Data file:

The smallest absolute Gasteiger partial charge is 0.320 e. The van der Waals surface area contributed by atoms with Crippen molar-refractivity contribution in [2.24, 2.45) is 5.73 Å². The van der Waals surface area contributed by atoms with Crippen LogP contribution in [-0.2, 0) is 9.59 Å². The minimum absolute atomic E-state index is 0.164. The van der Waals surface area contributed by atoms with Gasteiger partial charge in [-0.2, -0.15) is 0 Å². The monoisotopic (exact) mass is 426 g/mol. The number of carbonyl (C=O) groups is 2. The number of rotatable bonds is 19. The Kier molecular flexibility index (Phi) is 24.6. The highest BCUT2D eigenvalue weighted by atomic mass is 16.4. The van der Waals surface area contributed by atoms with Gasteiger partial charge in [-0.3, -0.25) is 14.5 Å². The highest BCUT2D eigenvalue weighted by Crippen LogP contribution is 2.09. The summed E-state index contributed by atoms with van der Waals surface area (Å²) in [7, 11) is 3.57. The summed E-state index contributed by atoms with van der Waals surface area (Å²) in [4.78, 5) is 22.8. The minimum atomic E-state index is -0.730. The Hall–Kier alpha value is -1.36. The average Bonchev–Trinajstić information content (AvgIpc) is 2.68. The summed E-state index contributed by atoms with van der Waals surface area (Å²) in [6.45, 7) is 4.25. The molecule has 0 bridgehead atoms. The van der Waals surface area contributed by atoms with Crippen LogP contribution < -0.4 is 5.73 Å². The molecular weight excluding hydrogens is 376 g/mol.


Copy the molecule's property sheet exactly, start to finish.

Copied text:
The smallest absolute Gasteiger partial charge is 0.320 e. The van der Waals surface area contributed by atoms with Crippen molar-refractivity contribution in [2.24, 2.45) is 5.73 Å². The van der Waals surface area contributed by atoms with Crippen LogP contribution in [-0.2, 0) is 9.59 Å². The minimum absolute atomic E-state index is 0.164. The van der Waals surface area contributed by atoms with Gasteiger partial charge in [-0.2, -0.15) is 0 Å². The monoisotopic (exact) mass is 426 g/mol. The number of carbonyl (C=O) groups is 2. The number of rotatable bonds is 19. The Kier molecular flexibility index (Phi) is 24.6. The highest BCUT2D eigenvalue weighted by atomic mass is 16.4. The van der Waals surface area contributed by atoms with Gasteiger partial charge in [-0.3, -0.25) is 14.5 Å². The highest BCUT2D eigenvalue weighted by Crippen LogP contribution is 2.09. The summed E-state index contributed by atoms with van der Waals surface area (Å²) in [7, 11) is 3.57. The summed E-state index contributed by atoms with van der Waals surface area (Å²) in [4.78, 5) is 22.8. The minimum atomic E-state index is -0.730. The Hall–Kier alpha value is -1.36. The average Bonchev–Trinajstić information content (AvgIpc) is 2.68. The summed E-state index contributed by atoms with van der Waals surface area (Å²) in [6.45, 7) is 4.25. The molecule has 0 bridgehead atoms. The van der Waals surface area contributed by atoms with Crippen LogP contribution < -0.4 is 5.73 Å². The molecular weight excluding hydrogens is 376 g/mol.